Spring and the Gardens of the Mind

posted Mar 21, 2015, 9:33 PM by Amy E   [ updated Mar 23, 2015, 6:58 PM ]
As we head into the final stretch of our school year, we welcome spring and the resurgence of growth in the natural world. Spring is a time for new beginnings and planning for the crops we will tend and harvest in the coming seasons. Our elementary students are seeing the fruits of their studies as they learn to apply all of the skills they have gathered over the last three quarters. They will begin their work in the garden and further develop their observational skills while  seeing the direct impact of our water cycle during our impressive El Niño activity this season. As they deepen their understanding of the natural world, they are also exploring the cultures and history of other countries across the world. We draw these lessons together by highlighting the contributions of other cultures to our own, from the source of the modern roman alphabet to the birth of numbers.

Our third year primary students (kindergarten) have been invited in to participate in several lessons in the past quarter. They get a glimpse of what being in the elementary class could be like by having a chance to view our lessons and sit in on our discussions. We will bring them over to join us more frequently as the quarter progresses. 

This is the time of year in which choices for the future are on our minds. Families will make the decision whether to join us for the elementary cycles (6-9 and 9-12). We encourage families to set up a time to observe the classroom. The teachers are also available for meetings after school or on some weekends if parents would like to ask questions about how the elementary class works and what benefits it might confer to their child.

Our class of exiting kindergarten students are at a particular advantage if they choose to enter our elementary program. They will be working with teachers who know them well, with the support of the teachers who have guided them for the past several years. Our primary and elementary teachers work together to ensure that incoming kindergartners are met with work that challenges and inspires them.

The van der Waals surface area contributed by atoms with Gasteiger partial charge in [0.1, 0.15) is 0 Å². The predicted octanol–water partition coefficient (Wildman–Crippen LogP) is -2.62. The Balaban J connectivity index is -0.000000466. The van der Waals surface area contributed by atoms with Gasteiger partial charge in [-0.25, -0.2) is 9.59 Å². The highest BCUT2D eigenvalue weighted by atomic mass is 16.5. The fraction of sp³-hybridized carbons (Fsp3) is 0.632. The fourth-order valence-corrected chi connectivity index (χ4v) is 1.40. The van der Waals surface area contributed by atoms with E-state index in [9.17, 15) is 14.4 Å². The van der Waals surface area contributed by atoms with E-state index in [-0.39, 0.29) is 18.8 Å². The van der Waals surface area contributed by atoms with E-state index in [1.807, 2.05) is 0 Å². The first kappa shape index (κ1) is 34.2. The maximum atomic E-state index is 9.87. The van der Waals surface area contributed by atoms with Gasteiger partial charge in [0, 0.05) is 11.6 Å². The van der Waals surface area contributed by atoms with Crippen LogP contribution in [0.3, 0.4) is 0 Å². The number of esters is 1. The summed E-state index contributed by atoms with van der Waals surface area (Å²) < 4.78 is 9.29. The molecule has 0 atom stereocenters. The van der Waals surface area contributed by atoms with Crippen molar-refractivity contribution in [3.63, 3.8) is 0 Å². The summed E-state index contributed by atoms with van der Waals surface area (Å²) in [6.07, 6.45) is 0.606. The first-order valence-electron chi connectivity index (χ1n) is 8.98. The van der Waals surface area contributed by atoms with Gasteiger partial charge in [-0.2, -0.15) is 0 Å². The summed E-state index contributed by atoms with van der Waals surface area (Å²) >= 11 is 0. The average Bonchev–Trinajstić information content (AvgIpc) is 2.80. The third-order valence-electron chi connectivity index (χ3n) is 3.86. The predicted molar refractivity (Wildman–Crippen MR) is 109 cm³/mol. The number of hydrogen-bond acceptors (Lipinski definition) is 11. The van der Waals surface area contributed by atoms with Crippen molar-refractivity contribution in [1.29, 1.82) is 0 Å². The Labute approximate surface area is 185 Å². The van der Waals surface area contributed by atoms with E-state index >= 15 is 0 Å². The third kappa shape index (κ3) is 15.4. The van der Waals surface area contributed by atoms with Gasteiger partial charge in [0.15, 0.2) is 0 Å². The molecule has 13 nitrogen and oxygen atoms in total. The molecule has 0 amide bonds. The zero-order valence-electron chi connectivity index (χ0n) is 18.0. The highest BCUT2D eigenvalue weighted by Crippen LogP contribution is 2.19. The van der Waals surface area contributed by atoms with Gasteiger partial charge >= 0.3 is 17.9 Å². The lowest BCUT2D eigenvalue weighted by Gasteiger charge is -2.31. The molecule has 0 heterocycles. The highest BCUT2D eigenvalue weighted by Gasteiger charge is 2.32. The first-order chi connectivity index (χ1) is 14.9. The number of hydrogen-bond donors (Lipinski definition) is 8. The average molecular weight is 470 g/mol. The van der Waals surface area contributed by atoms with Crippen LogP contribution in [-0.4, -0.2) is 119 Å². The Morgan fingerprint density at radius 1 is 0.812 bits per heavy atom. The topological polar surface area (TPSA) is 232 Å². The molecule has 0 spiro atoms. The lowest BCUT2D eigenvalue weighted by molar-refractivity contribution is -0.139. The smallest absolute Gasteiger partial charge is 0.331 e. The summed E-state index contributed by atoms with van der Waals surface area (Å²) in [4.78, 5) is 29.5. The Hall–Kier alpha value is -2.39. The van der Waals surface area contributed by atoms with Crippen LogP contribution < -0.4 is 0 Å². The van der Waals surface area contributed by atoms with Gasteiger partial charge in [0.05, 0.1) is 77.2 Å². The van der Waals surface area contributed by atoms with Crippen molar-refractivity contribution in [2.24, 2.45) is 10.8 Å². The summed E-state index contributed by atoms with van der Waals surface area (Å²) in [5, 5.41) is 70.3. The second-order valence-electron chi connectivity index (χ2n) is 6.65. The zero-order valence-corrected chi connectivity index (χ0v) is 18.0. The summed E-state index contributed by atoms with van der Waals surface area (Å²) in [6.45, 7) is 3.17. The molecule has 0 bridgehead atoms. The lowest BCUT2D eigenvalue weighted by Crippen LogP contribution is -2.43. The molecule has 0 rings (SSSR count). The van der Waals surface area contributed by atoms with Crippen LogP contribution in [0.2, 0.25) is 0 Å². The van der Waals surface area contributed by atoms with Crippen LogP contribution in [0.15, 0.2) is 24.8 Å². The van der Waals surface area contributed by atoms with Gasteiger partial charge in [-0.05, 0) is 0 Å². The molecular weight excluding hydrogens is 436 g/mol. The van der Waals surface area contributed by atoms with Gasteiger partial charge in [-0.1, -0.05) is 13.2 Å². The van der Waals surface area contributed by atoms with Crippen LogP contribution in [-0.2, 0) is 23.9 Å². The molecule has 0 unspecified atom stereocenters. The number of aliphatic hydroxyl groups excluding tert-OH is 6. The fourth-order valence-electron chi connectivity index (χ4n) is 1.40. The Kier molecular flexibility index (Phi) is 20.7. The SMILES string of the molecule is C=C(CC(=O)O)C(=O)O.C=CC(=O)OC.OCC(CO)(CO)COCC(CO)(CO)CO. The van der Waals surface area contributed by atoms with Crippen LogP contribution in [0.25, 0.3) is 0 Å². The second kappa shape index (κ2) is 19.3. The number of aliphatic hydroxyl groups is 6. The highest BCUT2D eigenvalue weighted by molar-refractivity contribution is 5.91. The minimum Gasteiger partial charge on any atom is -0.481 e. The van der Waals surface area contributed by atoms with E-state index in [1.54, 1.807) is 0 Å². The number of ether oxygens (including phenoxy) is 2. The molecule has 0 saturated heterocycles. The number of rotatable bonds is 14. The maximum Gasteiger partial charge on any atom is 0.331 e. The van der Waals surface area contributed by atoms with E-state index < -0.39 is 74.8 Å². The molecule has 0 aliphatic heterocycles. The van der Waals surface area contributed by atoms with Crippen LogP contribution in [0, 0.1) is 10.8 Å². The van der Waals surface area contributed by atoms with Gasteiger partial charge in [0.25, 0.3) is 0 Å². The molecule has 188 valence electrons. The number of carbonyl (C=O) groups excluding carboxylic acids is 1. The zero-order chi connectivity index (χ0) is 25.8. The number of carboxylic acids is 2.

We'd like to address a few reasons that parents choose to not enroll in the elementary program:

    My child will have a hard time adjusting to public school if they do not start their studies there in the first grade: We have students who enter our elementary program and stay for the entire 1-3rd grade cycle, we have students who exit any time from 4th to 6th grade — thus far, those students have been more likely to be on the honor roll in the public school they attend. The primary goal of our elementary curriculum is to give students the tools to learn on their own and the confidence to pursue their interests. With these skills, our students can tackle any situation with grace.

    My child will be left out if they don't meet with their peers in the public school and begin to forge friendships early: Over the years we have learned that children are very flexible and learn quickly to adapt to new situations. Montessori children often make friends easily because they are equipped with the confidence that an autonomous environment can instill. Sometimes adults can look at things like using lockers, switching classrooms, and the unfamiliar programs at the public school as being a terrific challenge for the incoming new student. In reality, our alumni have mastered these new situations within days, particularly when endowed with the positive sense of exploration and problem solving that we have nurtured in the Montessori classrooms.

    My child will be bored in a public school if they stay in the Montessori program for too long: We've observed the opposite in our alumni. Students in our program have their days full of various choices, and they realize that once they've finished one work it is time to begin another. If the work they are doing in their new environment is easily mastered, the children find other ways to challenge themselves. They often become leaders in their school community and find the time to volunteer and join enrichment programs. A Montessori student is never bored, they have the skills to expand their interests!

    It is too expensive: We continue to work toward growing our scholarship program and offer various levels of support. To this end we invite you to discuss options with the administration. We employ fundraising and grant writing in our efforts to boost our scholarship abilities and welcome suggestions and help. If you have ideas or talents that would benefit the school, be sure to mention this when you talk to the administrator about possible financial aid.

Please call or email admin@alpinemontessori.org to schedule an observation of the elementary classroom or a meeting with a teacher to discuss your child's elementary choices. Thank you for all that you do, and thank you for being a part of our family.
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